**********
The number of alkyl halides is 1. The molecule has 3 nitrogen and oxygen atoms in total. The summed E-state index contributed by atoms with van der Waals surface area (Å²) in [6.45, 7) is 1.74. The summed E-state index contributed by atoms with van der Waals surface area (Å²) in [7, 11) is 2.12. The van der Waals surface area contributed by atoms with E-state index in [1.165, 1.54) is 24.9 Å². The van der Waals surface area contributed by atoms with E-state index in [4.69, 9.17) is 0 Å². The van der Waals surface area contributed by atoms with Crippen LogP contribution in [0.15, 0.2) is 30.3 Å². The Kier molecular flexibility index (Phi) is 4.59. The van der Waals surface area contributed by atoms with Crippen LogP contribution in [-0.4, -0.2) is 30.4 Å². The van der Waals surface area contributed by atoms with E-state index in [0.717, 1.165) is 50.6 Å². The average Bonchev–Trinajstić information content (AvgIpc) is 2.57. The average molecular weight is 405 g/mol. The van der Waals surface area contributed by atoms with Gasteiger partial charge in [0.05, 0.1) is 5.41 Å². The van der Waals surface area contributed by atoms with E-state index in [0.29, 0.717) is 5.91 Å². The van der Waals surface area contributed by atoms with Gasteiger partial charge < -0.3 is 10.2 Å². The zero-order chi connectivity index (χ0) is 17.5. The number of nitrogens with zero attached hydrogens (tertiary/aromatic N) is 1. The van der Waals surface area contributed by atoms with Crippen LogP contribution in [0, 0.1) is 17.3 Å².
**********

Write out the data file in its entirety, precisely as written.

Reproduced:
The number of alkyl halides is 1. The molecule has 3 nitrogen and oxygen atoms in total. The summed E-state index contributed by atoms with van der Waals surface area (Å²) in [6.45, 7) is 1.74. The summed E-state index contributed by atoms with van der Waals surface area (Å²) in [7, 11) is 2.12. The van der Waals surface area contributed by atoms with E-state index in [1.165, 1.54) is 24.9 Å². The van der Waals surface area contributed by atoms with E-state index in [4.69, 9.17) is 0 Å². The van der Waals surface area contributed by atoms with Crippen LogP contribution in [0.15, 0.2) is 30.3 Å². The Kier molecular flexibility index (Phi) is 4.59. The van der Waals surface area contributed by atoms with Crippen LogP contribution in [-0.4, -0.2) is 30.4 Å². The van der Waals surface area contributed by atoms with E-state index in [0.717, 1.165) is 50.6 Å². The average Bonchev–Trinajstić information content (AvgIpc) is 2.57. The average molecular weight is 405 g/mol. The van der Waals surface area contributed by atoms with Gasteiger partial charge in [0.05, 0.1) is 5.41 Å². The van der Waals surface area contributed by atoms with E-state index in [0.29, 0.717) is 5.91 Å². The van der Waals surface area contributed by atoms with Gasteiger partial charge < -0.3 is 10.2 Å². The zero-order chi connectivity index (χ0) is 17.5. The number of nitrogens with zero attached hydrogens (tertiary/aromatic N) is 1. The van der Waals surface area contributed by atoms with Crippen LogP contribution in [0, 0.1) is 17.3 Å².